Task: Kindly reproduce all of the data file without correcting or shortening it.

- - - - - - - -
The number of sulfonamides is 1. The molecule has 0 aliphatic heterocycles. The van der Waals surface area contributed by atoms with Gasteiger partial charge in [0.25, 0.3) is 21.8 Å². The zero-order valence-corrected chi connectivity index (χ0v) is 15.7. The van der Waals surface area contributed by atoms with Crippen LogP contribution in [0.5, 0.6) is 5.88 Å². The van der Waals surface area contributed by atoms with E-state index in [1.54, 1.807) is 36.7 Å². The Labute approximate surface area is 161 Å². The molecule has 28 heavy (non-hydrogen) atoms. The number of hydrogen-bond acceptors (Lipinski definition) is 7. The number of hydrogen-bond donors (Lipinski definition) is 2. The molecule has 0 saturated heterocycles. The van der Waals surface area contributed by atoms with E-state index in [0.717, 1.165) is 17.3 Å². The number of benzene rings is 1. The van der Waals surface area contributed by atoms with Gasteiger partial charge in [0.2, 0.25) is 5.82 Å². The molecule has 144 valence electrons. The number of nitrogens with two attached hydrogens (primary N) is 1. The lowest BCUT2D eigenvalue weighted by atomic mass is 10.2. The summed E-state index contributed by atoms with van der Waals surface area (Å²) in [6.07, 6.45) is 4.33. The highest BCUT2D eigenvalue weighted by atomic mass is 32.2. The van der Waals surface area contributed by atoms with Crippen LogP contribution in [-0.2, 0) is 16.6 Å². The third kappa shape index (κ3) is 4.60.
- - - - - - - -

The number of sulfonamides is 1. The molecule has 0 aliphatic heterocycles. The van der Waals surface area contributed by atoms with Gasteiger partial charge in [0.25, 0.3) is 21.8 Å². The zero-order valence-corrected chi connectivity index (χ0v) is 15.7. The van der Waals surface area contributed by atoms with Crippen LogP contribution in [0.5, 0.6) is 5.88 Å². The van der Waals surface area contributed by atoms with E-state index in [1.54, 1.807) is 36.7 Å². The Labute approximate surface area is 161 Å². The molecule has 28 heavy (non-hydrogen) atoms. The number of hydrogen-bond acceptors (Lipinski definition) is 7. The number of hydrogen-bond donors (Lipinski definition) is 2. The molecule has 0 saturated heterocycles. The van der Waals surface area contributed by atoms with E-state index in [0.717, 1.165) is 17.3 Å². The number of benzene rings is 1. The van der Waals surface area contributed by atoms with Gasteiger partial charge in [0.2, 0.25) is 5.82 Å². The molecule has 144 valence electrons. The number of nitrogens with two attached hydrogens (primary N) is 1. The lowest BCUT2D eigenvalue weighted by atomic mass is 10.2. The summed E-state index contributed by atoms with van der Waals surface area (Å²) in [6.07, 6.45) is 4.33. The highest BCUT2D eigenvalue weighted by atomic mass is 32.2. The van der Waals surface area contributed by atoms with Crippen LogP contribution in [-0.2, 0) is 16.6 Å². The third kappa shape index (κ3) is 4.60.